Penny Mills from the Audience Agency opened the session with findings from their BFI (British Film Institute) and BIFA (British Independent Film Awards) funded study into Under-30s and film. What the study revealed is that young people have a complex relationship with film and digital content. While they love film, they also see it as something to “commit to”, a more demanding past time than box-set TV viewing, for example. What they are looking for is authenticity and a dialogue but what they don’t want is to be told what to watch and how to think. What’s more is that it’s important for our sector to consider that what we think of as the role of the collective big screen experience is not necessarily something a younger audience is interested in – especially among those who favour the multiplex experience.
Whether it’s at the multiplex or on a digital platform, young audiences also consider both modes of viewing as social experiences. “A lot of taste development goes on in the home now,” Mills said, further explaining that peer rather than so-called expert opinion is what matters, with only 5% of those surveyed thinking that critics are important. Jaëla Arian from LA RIOT in the Netherlands reiterated the point by explaining how their young people – aged 18-25 – wrote and published their own reviews of the films to engage their peers.
A youth platform for arthouse and world cinema, LA RIOT engages young audiences from interdisciplinary studies with a shared passion for film. “The goal is to make those films more accessible,” Arian explained. Funded by Rialto cinema, the initiative is only financially able to cover the screening costs, meaning the team of young people working on the project are all volunteers and that there is no budget for marketing or other adjunct activity – a common problem facing exhibitors across the sector.
Meanwhile, in Belgium, Quai10 are engaging audiences through both film and gaming, drawing connections between the two and opening up a new space for cross media engagement. “I had thought that games were something you play alone in the basement away from others but it can be a media for socialisation, to bring people together,” Matthieu Bakolas said. Again, the emphasis was on creating environments to attract audiences in the first instance.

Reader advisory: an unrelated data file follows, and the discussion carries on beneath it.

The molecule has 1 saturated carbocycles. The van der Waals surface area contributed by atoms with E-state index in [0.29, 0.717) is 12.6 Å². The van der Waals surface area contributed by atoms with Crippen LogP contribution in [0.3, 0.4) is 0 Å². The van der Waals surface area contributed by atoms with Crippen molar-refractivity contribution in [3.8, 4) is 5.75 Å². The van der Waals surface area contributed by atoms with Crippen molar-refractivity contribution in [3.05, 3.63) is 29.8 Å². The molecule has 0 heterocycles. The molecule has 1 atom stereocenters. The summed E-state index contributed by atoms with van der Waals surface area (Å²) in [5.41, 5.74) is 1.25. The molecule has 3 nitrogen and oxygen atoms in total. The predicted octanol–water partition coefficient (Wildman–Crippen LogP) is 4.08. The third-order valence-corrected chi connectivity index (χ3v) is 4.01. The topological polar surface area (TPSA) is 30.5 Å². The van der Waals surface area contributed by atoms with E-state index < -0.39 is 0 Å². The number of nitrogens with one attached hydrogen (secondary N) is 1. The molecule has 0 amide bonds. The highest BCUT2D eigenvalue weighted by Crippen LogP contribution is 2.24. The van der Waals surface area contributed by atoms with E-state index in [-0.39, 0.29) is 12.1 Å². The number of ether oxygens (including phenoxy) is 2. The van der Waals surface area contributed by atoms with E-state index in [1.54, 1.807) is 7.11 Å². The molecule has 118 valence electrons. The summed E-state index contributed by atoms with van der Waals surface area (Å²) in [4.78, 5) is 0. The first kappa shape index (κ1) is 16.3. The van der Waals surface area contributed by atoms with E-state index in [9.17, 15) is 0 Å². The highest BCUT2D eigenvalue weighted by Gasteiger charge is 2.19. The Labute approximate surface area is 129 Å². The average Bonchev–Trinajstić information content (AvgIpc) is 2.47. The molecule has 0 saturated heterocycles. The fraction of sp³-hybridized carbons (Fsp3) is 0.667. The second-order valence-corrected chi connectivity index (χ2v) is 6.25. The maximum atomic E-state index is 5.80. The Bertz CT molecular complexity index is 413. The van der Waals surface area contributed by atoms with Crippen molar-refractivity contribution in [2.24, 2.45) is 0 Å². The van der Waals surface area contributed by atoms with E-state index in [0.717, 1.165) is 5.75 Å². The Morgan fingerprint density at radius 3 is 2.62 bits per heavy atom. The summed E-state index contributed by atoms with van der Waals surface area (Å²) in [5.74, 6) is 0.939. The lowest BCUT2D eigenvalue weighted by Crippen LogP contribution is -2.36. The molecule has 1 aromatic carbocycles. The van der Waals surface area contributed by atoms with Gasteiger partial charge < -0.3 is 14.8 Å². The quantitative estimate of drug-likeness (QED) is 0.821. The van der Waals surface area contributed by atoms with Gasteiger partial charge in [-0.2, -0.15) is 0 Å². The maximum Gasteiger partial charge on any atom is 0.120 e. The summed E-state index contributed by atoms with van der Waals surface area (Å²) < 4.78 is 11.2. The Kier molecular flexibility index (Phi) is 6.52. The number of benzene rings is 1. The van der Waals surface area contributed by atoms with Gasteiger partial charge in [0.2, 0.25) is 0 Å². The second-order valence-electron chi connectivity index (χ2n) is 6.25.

Another key route to engagement, as addressed by Daniel Sibbers from Yorck Kinogruppe, lies in the development of rewarding loyalty schemes and affordable pricing that then encourages new audiences to view more widely. Yorck’s Kinoabo card offers subscribers the opportunity to take risks in their viewing habits without further financial outlay. It can be used at any of the group’s cinemas and the demographics reveal that uptake is highest among young audiences, under 30. Investing in the initiative in a meaningful way, Yorck have plans to rename the card, develop a new app and website – which will enable direct booking and an earlier sign up process – as well as offering additional perks to students.
Sibbers admits that, in the beginning, they had to argue with distributors to lift restrictions on the use of the card, especially with regards to using it at premium times such as Saturday nights. The battle was worth it, though, as the subscriber numbers grow and the attendance for smaller arthouse films increase. Initiatives like this are crucial at a time when, in Germany, only 30% of the population even go to the cinema – down from 50% from ten years ago.
Again, despite the challenges facing the sector, there were plenty of positive take-aways. Trying to find mechanisms to introduce younger audiences to the kind of content we supply means focusing on environment, price and choice. It also means being open to understanding the changing way in which younger audiences think about their relationship with cinema, content in general and subscriber culture.
Photographs courtesy of Joana Linda.